The big event on Sunday was, of course, the Vintage Formula One. Dan Gurney was a favorite in the same Eagle that he had won the 1967 Formula One race at Spa, Belgium. Gurney had accomplished wins in Formula One, Indy Cars, NASCAR, Trans-Am, Can-Am and sports cars, a record equaled only by Mario Andretti. Another favorite was three-time Indy winner Bobby Unser driving a 1973 Eagle, the same car in which he had won the Indy 500 that year. They were challenged by a host of other top talents, not the least of which was Stirling Moss in a Formula One Lotus. Other former Formula One Lotus Team members Innes Ireland, Jay Chamberlain and Pete Lovely joined Moss in Loti (plural of Lotus). There were other Indy drivers on hand led by two-time winner Rodger Ward in my 1967 Phoenix-winning Indy Gilbert and Sam Hanks. Bob Bondurant had a ride in a 1967 Ferrari alongside George Follmer in a 1971 Tyrrell and Ronnie Bucknum in a Cooper. World Champion Phil Hill piloted a Talbot-Lago once driven by Juan Fangio. Afterwards, Phil said, “I did what I could with the suds left in the old car.”
Notwithstanding the competition, Bob Bondurant won in the Ferrari. Perhaps due to teaching at his school he had more recent seat time than the others. All of the Formula One entries had been padlocked a short distance away from the course in a parking lot. The street from the course to the lot was not part of the course and consequently under the jurisdiction of the Palm Springs Police. After the race, all of the cars left the course onto the street, led by Bondurant. The street was lined by police, keeping a large crowd of spectators at bay.
All of a sudden, a pre-teen boy pushed between two officer, and out onto the street and collided with the Bondurant Ferrari. The boy had been left unattended by his mother, who had gone shopping. We brought the boy into the paddock and, just to make sure, had him examined by paramedics. At that point, his mother returned and, even though the paramedics said it was not necessary, demanded they take him to the hospital where shortly after arrival, he was discharged without treatment.
As I discovered later, however, his mother was a student at a law school. A week or so later and much to my surprise, I received a letter from her asking me to supply her with the name of our insurance agency and that she was seeking damages. I assembled a small committee of lawyers headed by (now-judge) Joe Di Loreto. I was advised to do nothing. In the ordinary course of events, in order to pursue the matter, she would have to file suit within one year of the event. She knew this from law school, I guess. So, hoping to get a large settlement with threatening letters—which continued—she waited until one year minus one day to file. But, as it turned out, the incident involving her son occurred on a city street where the Palm Springs police were in charge. In the case of a municipality, California law requires suit to be filed within six months! So the matter ended with a whimper.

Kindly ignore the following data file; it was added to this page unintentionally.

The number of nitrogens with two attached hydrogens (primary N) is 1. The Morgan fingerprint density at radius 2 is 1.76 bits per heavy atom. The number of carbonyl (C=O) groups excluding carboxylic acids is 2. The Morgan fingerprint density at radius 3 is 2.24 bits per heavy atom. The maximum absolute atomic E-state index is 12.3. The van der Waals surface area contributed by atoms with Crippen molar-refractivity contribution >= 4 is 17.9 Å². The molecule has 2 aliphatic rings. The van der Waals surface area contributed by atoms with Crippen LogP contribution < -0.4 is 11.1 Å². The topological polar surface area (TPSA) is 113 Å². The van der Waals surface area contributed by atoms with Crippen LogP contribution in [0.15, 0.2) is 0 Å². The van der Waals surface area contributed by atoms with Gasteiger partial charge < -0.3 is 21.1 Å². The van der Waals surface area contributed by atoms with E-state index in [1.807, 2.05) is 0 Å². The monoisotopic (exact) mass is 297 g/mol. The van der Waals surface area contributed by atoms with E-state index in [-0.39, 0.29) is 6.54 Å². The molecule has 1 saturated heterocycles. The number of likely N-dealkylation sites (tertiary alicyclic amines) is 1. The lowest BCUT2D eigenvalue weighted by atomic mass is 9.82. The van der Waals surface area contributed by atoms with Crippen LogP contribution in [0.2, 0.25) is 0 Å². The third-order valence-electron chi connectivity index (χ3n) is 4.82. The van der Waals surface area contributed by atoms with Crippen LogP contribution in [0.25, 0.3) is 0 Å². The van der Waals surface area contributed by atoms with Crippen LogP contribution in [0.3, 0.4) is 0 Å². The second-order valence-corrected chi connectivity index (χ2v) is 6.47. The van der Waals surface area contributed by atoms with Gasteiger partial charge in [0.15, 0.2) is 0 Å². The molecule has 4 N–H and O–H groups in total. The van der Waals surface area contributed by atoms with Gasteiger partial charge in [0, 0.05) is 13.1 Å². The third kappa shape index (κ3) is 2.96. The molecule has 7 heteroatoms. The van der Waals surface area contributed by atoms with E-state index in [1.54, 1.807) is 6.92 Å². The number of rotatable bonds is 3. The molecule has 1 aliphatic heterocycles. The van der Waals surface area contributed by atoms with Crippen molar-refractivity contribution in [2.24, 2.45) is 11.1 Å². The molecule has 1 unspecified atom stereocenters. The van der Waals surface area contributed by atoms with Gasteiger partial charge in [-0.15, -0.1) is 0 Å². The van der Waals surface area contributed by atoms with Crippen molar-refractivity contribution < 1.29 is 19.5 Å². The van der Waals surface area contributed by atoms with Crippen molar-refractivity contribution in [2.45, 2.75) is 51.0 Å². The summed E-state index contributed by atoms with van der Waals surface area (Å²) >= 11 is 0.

When all was said and done, everyone, except the law-school mother, was happy. The City was happy because every hotel and motel within twenty miles of Palm Springs was sold out. The Chamber was happy because the event was a sell-out. After noon or so on Sunday, the Chamber ticket takers ran out of tickets—they had sold all 25,000 they had printed—so they just opened the gates and let everyone in. And the members did a land-office business. Our big-name entrants were happy because they had an opportunity to hob-knob with friends plus have an expense-paid vacation at a famous resort. Even though they had only one day to race, most of our vintage entrants were happy to have been involved in what turned out to be a world-class happening.
We even ended up making a small profit from the entry fees. So we threw a big, hosted Christmas party at Mary Davis’ Portofino Inn in Redondo Beach, emptied the treasury and closed the account. The effort had taken most of a year out of my life and my wife told me that if I ever promoted another race, she would leave me. A Mexican fellow introduced himself to me at the party and told me that he was involved in racing in his home country. He asked if I remembered the early-fifties Mexican Road Races and I replied that I did. Then he suggested we promote a vintage re-creation. But that’s another story.
[Source: Art Evans]